After spending the last remaining months of her pregnancy at a home for unwed mothers, 22 year old Eleanor Louise Cowell gave birth to her son, Theodore Robert Cowell on November 24, 1946. Ted?s natural father, Lloyd Marshall, who was an air force veteran, was unknown to him for the rest of his life. Shortly after the birth, he and his mother moved to Philadelphia to live with Eleanor?s parents, who he would later refer to as mother and father. This plan allowed Eleanor to escape any harsh criticism and prejudice for being an unwed mother. Theodore grew up referring to his own mother as his older sister. At the age of four, Ted moved to Tacoma, Washington, with his natural mother to live with relatives. They legally changed their names to Theodore Robert Nelson and Louise Cowell. One year later, Louise married a cook by the name of Johnnie Culpepper Bundy, whose last name Ted would assume for the rest of his life.Louise and Johnnie had four other siblings who Ted spent much of his time babysitting. Ted and his new father never took to each other, despite Johnnie?s attempts at camping and other father-son activities. The only man he would ever look up to was his grandfather who lived in Pennsylvania, and yet he was forced to leave him to move to a strange place.Throughout school, Ted was terribly shy and was often teased by bullies. However, he was able to maintain a high grade point average that would continue through high school and college. He didn?t date much, but occupied his time elsewhere with interests in skiing and politics. In 1965, Ted graduated and won a scholarship to the University of Puget Sound and in 1966 he transferred to the University of Washington to study Chinese. He was often thought unreliable; floating through one low-level job after another. He still continued to maintain a high grade point average. In 1967, Ted met a beautiful woman by the name of Stephanie Brooks. He was everything he had ever dreamed in a woman. She was raised in a high class Californian family, and was highly sophisticated and wealthy. Although they had many differences, they both loved to ski and it was during their many ski trips that they began to fall in love. Stephanie was the first woman Ted was ever involved with sexually. However, Stephanie was not as infatuated with Ted as he was with her. She liked him, but believed that he had no real direction or future goals. She wanted someone who would fit in her lifestyle. Ted tried too hard to impress her, even if that meant lying, something which she disagreed with. In 1968, after graduating from the University of Washington, Stephanie broke up her relationship with Ted. Ted never recovered from the break up. His life started to fall apart as he dropped out of school and stopped participating in the things he enjoyed. But Ted was obsessed with her and he couldn?t get her out of his mind. It was an obsession that would span his lifetime and lead to a series of events that would shock the world.THE TIME OF CHANGE Shortly after his breakup, he found out his true parentage. During this time of life, he changed from a shy character to a more focused and domineering one. He suddenly became driven to prove himself and possibly Stephanie, that he could do what ever he wanted to. He re-enrolled at the University of Washington and studied psychology. Bundy became an honors student and was well liked by his professors. During this time, Ted met Meg Anders, a woman whom he would be involved with for nearly five years. She was a single mother, whom soon Ted would act as a father to her daughter. Meg wanted to marry, but Ted felt that there was too much for him to accomplish. Meg knew that he didn?t feel as strongly about her as she did him. She was unaware of Ted?s previous relationship with Stephanie and that they still continued to keep in contact and visit each other. Ted?s life in 1969-1972 seemed to be looking up. Ted began applying to several law schools while becoming active in politics. Ted performed volunteer work at a crisis center and was even commended for saving a three year old boy, who was drowning in a lake. He was pleased with the path of life he was taking at this time. In 1973, during a business trip to California, Ted met up with Stephanie for a night out. Stephanie was amazed at the transformation in Ted and they, once again, became romantically involved. They talked about marriage during their fling, during that fall and winter. Suddenly, their relationship had suddenly changed. It seemed as if Ted had lost all interest in her over the period of just a few weeks. Stephanie was confused and in February 1974, with no explanation, Ted ended all contact with Stephanie. His plan of revenge worked; he rejected Stephanie as she had once rejected him. They would never see each other again.THE TIME OF TERROR On December 6, 1973, a young couple stumbled across the remains of a fifteen-year-old girl in McKenny Park, Washington. Kathy Devine was last seen by friends on November 25, hitchhiking to Oregon to run away from home. She had been strangled, sodomized and her throat was cut. Investigation proved nothing, but Kathy Devine was not the last one to die under such circumstances that year. During that spring and summer, eight more woman students suddenly vanished within the states of Utah, Oregon and Washington. There were striking similarities among many of the cases. All girls were white, thin, single, wearing pants at the time of disappearance and had long hair parted down the middle. During interviews, police found that a strange man, who was seen wearing a cast on either his arm or leg, was wandering around the area. Supposedly, he would struggle with books and ask young women for assistance. Also, witnesses sat that they seen a man with a cast ask women for assistance with his car, a VW bug that he had trouble starting. Finally, in August 1974, remains of some of the missing girls were found in Lake Sammamish Park, Washington. The two women were identified and eyewitnesses helped track down the suspect to be a man wearing a cast, driving a VW bug. These women, Janice Ott and Denise Naslund, were not the last women to disappear and be found dead. Midvale, Utah?s Police Chief, Louis Smith had a seventeen-year-old daughter who he constantly warned about the dangers of the world. He had worried for her safety; yet his worst fears came true when in October 1974, his daughter Melissa disappeared. Nine days later, she had been found strangled and raped. Thirteen days later, 17 year old Laura Aime disappeared. She was found on Thanksgiving lying dead by a river. She had been beaten by a crowbar, raped and sodomized. It was suspected that she was killed somewhere other than were she was found due to the lack of blood at the crime scene. The similarities between the Washington and Oregon murders caught the attention of local police in Utah, who were frantically searching for the man responsible for these awful crimes. Evidence was slowly mounting with each murder. Investigators from all three states consulted with each other and almost all agreed that it was highly likely that the same man was committing these murders. Eyewitnesses were able to put together a composite of the could-be-killer who called himself ?Ted?. A close friend of Meg Anders, Lynn Banks, saw the murder of Melissa Smith in the paper and recognized the composite to be Ted Bundy. Meg had to agree that the composite did resemble Ted. Somewhat hesitant, she contacted the police in the fall of 1974, on the advice of her friend. Meg was one of five people to have turned in Ted Bundy?s name to police. Her report, along with others, was filed away and forgotten until a few years later, since police were obligated to investigate other likely suspects.A SURVIVOROn November 8, 1974, investigators got the break they needed to break the case. That evening a strange man in a Utah bookstore approached eighteen year old Carol DaRonch. He said his name was Officer Roseland and that he seen someone trying to break into her car. When they arrived at the car, she informed him that everything was there. He was not satisfied and wanted to escort her to the VW bug. She became suspicious and asked for identification. He showed her the gold badge and escorted her to the car. He drove off quickly in the opposite direction of police headquarters. She started screaming and he pulled a gun and told her to be quiet or he?d kill her. He pressed her against the side of the car and had a crowbar in his hand ready to hit her in the head. Full of terror, she kicked him in the genitals and broke free. DarRonch ran towards the road and caught the attention of a couple driving by. They immediately took her to the police station. She gave a description of the madman and investigators felt that they had their lead. That night, two other young women disappeared and within the next month, eyewitnesses were able to give evidence of the disappearance. They would call about a handsome man with a VW bug. On January 12, 1975, Caryn Campbell disappeared from her hotel while relaxing in the hotel lounge. Her family waited in vain for her return, and by mid-morning they informed the police of her disappearance. Almost a month later, her body was found in the Taylor Mountains by recreational workers. Within the next few months, three more bodies were discovered. They were identified as Brenda Ball, Susan Rancourt and Lynda Healy; all who disappeared earlier that summer. All of the victims suffered from severe head trauma from a blunt instrument, possibly a crowbar. Police continued unsuccessfully to look for the killer. Five more women were found in Colorado under similar circumstances. They were not the last of Ted?s killing spree.A SUSPECT On August 16, 1975, a Utah Highway Patrolman was sitting in his patrol car when he spotted a suspicious tan VW Bug drive by him. Immediately, the officer began to chase the vehicle. After speeding through two stop signs, the driver of the VW Bug pulled over at a gas station. Two other officers joined the scene and searched the car. They found the passenger seat missing as well as unusual objects such as a crowbar, ski mask, rope, handcuffs, wire and an ice pick. Bundy was immediately placed under arrest for burglary. Soon after his arrest, police began to find connections between him and the man who attacked Carol DaRonch. The handcuffs that were found were the same make and model as the one?s found with Carol DaRonch. He was also suspected of the disappearance of Melissa Smith and the other woman who went missing the night of DaRonch?s attack. On October 2, 1975, Carol DaRonch, along with other eye witnesses, were asked to view a lineup of seven men. DaRonch identified Bundy as the man she was attacked by, and the two other woman identified him as the man they seen wandering around that night. Soon after he was picked from the lineup, investigators began a full-blown investigation of Ted Bundy.INVESTIGATION During the fall of 1975, police investigators approached Meg Anders for whatever information she was able to give about Ted. After all, she had alerted her suspicions concerning her boyfriend in connection to the notorious ?Ted?. They believe Meg would most likely hold the key to Bundy?s whereabouts, habits, and personality. What investigators learn later help link Ted Bundy to the murder victims. In interviews with Meg, investigators learned that Ted had Plaster of Paris to make casts in his room, which she had noticed when they first began dating. On other occasions, she noticed a hatchet in his car. She also recalled that Ted had visited Lake Sammamish Park in July, where he had supposedly gone water skiing. A week after Ted had gone to Lake Sammamish Park, two young ladies, Janice Ott and Denise Naslund were reported missing. After long interviews with Meg, investigators decided to shift their focus to Stephanie Brooks. Police learned that Stephanie?s relationship with Meg, and that either of them knew of each other. Ted seemed to be living a double life, filled with lies and betrayal. There was more to Ted than what investigators initially expected. More evidence would be found, that would later lead to his conviction. Lynda Ann Healy was linked to Bundy through a cousin of his; more eyewitnesses would recognize him from Lake Sammamish Park; and old friend noticed pantyhose in his glovebox; plus Ted had spent a lot of time in Taylor Mountains where several bodies were discovered. His credit cards were tracked to gas stations where he purchased gas in towns where girls went missing. Also, a friend had seen him in a cast when there was no hospital records of him having a broken arm.TRIBULATIONS On February 23, 1976, Ted Bundy was put on trial for the kidnapping of Carol DaRonch. Ted Bundy believed that there was no hard evidence to convict him, but he couldn?t have been more wrong. When Carol was asked to point out the man that kidnapped her, she pointed to Bundy and began crying. Ted said that he had never seen the defendant, but he had no alibi to confirm his whereabouts the day of the attack. Two days later, the judge would find Bundy guilty beyond a reasonable doubt of aggravated kidnapping. Ted Bundy was sentenced to one of fifteen years in prison with the possibility of parole. While Bundy remained incarcerated in Utah State Prison, investigators began a search for evidence connecting him to the murders of Caryn Campbell and Melissa Smith. Detectives discovered hairs in his car that were examined by FBI investigators and found to be characteristically alike to Campbell and Smith?s hair. Colorado police filed charges against Bundy on October 22, 1976 for the murder of Caryn Campbell. In April of 1977, Ted was transferred to Garfield County Jail in Colorado to await trial for the murder of Caryn Campbell. During preparation of his case, Bundy became increasingly unhappy with his representation and began to take up his own defense in the cast. Bundy was granted permission to leave the confines of the jail on occasion to utilize the courthouse library in Aspen to conduct research.THE GREAT ESCAPE On June 7, during one of his trips to the library at the courthouse, Bundy managed to jump from an open window, injuring his ankle in the process, and escaped to freedom. It was an escape that had been planned for awhile. Police launched a massive land search, using scent tracking bloodhounds and 150 searchers in hopes of catching Ted. However, Ted was able to elude them for days. While on the run, Bundy tried to flee to Aspen in a stolen car. Six days after his escape, he was captured by two police officers and returned to prison. From then on, Bundy was ordered to wear handcuffs and leg irons while conducting research in the library. Almost seven months later, Bundy again tried to escape, but this time he was more successful. He crawled into the ceiling of Garfield County Jail and made his way to another part of the building. He sat and waited until he knew the apartment was empty, then casually walked out the front door to his freedom. His escape would go undiscovered for fifteen hours. By the time police noticed his escape, he was heading towards Chicago. By mid-January, Bundy had settled comfortably into a one-room apartment in Tallahassee, Florida under the name of Chris Hagen. In order to get by, Bundy would steal food and merchandise and often pawn it off for cash. He spent much of his time wandering the campus of Florida State University, often ducking into classes unnoticed. Under the circumstances, Bundy seemed to have enough material things to make him content. What he missed the most was companionship.MURDER ON THE RUN It was mid-January when Nita Neary was dropped off at the Chi Omega Sorority House at 3 am. She was dropped off at the house by her boyfriend and noticed the front door and lights on. It wasn?t unusual for the girls to stay up late and party, so she didn?t think much of it. After she entered the wide-open front door, she heard some movement, as if someone were running in the rooms above her. Suddenly, she heard footsteps approaching the staircase near her and she hid in a doorway, out of view. She watched a man with a knit blue cap pulled over his eyes, holding a log with a cloth around it, run down the stairs and out the door. Nita?s first thought was that the house had been robbed. She immediately ran up the stairs to wake her roommate, Nancy Dowdy. Unsure of what to do, the girls made their way to their housemother?s room. Yet, they had seen another roommate, Karen Chandler, staggering down the hall. In the next room, they found Kathy Klein in her room alive, but in a horrible state. Hysterical, Nancy ran to the phone and called the police. Police later found two more girls dead in their rooms lying in their beds. They had been attacked while they were sleeping. Lisa Levy was the first girl that officers had found dead. Autopsy?s showed that she had been beaten on the head with a log, raped and strangled. Further examination proved that she had bite marks on her buttocks and to one of her nipples. Her nipple was so severely bitten, that it was almost severed from the rest of her body. She had also been sexually assaulted with a can of hair spray. Margaret Bowman had suffered similar injuries, although she had not been sexually assaulted and she showed no signs of bite marks. A pair of pantyhose that were later found at the crime scene had strangled her. They had both been beaten on the head, and neither girls showed signs of a struggle. Later that night, Debbi Ciccarelli was awakened by loud banging noises coming from the apartment next to hers. The noises persisted and she became suspicious and woke her roommate. They heard their next door neighbor moaning and screaming. When the girls called the girl next door to see if she was all right, nobody answered. They immediately called the police. The police came quickly, since they were just a few blocks away. They found her somewhat conscious and half-nude, but lucky to be alive. Police discovered a mask at the foot of the bed. Police investigators worked diligently on the evidence that was left behind. They were able to get a blood type from the assailant, sperm samples and fingerprint smudges. Investigators did not have a suspect and Ted Bundy was unknown to them. Almost a month later, a twelve-year-old girl, Kimberley Leach disappeared. A man in a white van approached another young child. Upon hearing of the stranger in a white van, Detective James Parmenter had the license plates checked out and found the van, as well as the plates, were stolen. He decided to have the children witnesses observe a stack of mug shots to see if they recognize one. All the children chose Ted Bundy as the man whom they seen in the white van. Over the month?s following, investigators compiled critical evidence to be used against Bundy in the case. During this time, Officer Lee, a Utah officer, pulled over a VW Bug and arrested Bundy. After months of investigation, police charged Bundy with the murder of Kimberley Leach.THE TRIALS Ted Bundy faced three trials, all spaced within three years. His first trial date for the Chi Omega murders was set for February 22, 1978 in Miami, Florida. Three months later, he would go on trial for the attacks on the Chi Omega Sorority sisters. One year later, Bundy would go on trial for the murder of Kimberly Leach. The trial for the Chi Omega murders would seal his fate forever. During the Chi Omega murder trial, Ted acted as his own defense attorney. Twelve jurors looked on as he defended himself against the murder charges. The first event that would sway the jury against Bundy was the testimony of Nita Neary, of what she had seen that night. She identified Ted Bundy as the man she seen fleeing down the stairs of the Chi Omega House. The second event was the testimony of oncologist, Dr. Richard Souviron. Dr. Souviron described the bite marks found on Lisa Levy?s body. With pictures, the doctor pointed out the uniqueness of the indentations left behind on the victim and compared them with full scale pictures of Bundys teeth. They were a perfect match. The pictures would be the most incriminating evidence the prosecution had linking Bundy to the crimes. On July 23, Bundy waited in his cell as the jurors deliberated over his guilt or innocence. After almost seven hours, they returned to the coatroom. Emotionless, Bundy listened on as one of the jurors read out ?GUILTY.? On all counts of murder, Bundy was found guilty beyond a reasonable doubt. On July 31, Ted Bundy would be sentenced to die in the electric chair. On January 7, 1980, Ted would go to trial for his last time for the murder of Kimberley Leach. With evidence stacked against him, he would once again be found guilty. He would eventually confess to the murders of 28 women. However, many believe the number to be much higher. After countless appeals, Ted was finally executed on January 24, 1989.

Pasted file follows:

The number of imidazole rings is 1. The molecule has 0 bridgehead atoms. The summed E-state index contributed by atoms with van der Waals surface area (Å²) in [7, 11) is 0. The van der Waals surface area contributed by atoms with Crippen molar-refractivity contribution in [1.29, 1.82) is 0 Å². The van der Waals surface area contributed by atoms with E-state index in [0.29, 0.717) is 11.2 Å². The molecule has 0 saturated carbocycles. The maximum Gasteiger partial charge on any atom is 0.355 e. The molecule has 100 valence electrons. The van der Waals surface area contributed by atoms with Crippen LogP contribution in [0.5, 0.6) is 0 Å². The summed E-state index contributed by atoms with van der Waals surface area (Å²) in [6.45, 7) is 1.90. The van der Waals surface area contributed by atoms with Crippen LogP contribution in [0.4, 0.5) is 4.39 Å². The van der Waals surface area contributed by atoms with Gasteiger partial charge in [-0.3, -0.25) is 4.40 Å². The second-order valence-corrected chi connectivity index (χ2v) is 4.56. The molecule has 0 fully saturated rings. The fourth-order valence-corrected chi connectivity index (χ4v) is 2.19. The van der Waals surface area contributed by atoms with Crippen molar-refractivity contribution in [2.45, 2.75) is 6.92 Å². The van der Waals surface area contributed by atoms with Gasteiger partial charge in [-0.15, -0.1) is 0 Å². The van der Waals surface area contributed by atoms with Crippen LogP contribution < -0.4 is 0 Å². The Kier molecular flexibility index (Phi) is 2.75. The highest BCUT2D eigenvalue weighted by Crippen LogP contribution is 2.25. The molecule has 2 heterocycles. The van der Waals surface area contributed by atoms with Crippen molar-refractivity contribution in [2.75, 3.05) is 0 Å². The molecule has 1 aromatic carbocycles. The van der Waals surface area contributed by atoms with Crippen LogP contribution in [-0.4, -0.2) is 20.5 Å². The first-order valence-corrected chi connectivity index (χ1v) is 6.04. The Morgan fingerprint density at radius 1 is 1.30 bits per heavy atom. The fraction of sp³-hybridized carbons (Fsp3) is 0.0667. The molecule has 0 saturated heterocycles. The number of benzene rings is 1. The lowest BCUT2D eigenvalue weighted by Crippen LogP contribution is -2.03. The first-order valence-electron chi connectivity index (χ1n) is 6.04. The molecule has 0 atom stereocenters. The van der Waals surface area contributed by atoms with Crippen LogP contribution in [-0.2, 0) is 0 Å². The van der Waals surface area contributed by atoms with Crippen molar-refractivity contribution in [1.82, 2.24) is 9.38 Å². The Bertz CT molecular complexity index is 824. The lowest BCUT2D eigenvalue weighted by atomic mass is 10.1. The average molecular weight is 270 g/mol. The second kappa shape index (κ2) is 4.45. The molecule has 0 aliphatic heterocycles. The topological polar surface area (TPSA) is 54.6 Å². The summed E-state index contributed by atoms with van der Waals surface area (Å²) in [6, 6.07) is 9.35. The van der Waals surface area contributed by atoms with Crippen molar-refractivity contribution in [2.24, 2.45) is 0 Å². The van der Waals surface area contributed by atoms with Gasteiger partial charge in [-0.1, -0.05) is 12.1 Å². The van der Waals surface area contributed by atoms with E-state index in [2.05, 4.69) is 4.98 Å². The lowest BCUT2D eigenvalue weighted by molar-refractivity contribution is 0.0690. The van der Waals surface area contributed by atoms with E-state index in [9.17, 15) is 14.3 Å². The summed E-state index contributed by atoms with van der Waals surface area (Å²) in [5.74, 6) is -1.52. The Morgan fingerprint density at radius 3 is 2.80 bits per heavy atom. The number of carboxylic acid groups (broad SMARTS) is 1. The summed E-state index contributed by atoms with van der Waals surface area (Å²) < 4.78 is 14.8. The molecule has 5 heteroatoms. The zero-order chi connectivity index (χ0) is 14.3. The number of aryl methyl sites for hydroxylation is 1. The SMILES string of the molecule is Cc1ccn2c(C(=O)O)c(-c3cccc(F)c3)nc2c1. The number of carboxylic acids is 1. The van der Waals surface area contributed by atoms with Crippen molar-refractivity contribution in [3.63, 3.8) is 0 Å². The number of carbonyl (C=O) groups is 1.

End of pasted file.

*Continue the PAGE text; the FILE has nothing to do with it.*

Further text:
Table 1. Ted Bundy?s Known VictimsDate Missing Name AgeFebruary 1, 1974 Lynda Ann Healy 21March 12, 1974 Donna Gail Manson 19April 17, 1974 Susan Rancourt 18May 6, 1974 Roberta Parks 22June 1, 1974 Brenda Ball 22June 11, 1974 Georgeann Hawkins 18July 14, 1974 Janice Ott 23July 14, 1974 Denise Naslund 19August 2, 1974 Carol Valenzuela 20October 2, 1974 Nancy Wilcox 16October 18, 1974 Melissa Smith 17October 31, 1974 Laura Aime 17November 8, 1974 Debbie Kent 17January 12, 1976 Caryn Campbell 23March 15, 1975 Julie Cunningham 26April 6, 1975 Denise Oliverson 25January 15, 1978 Lisa Levy 20January 15, 1978 Margaret Bowman 21February 9, 1978 Kimberley Leach 12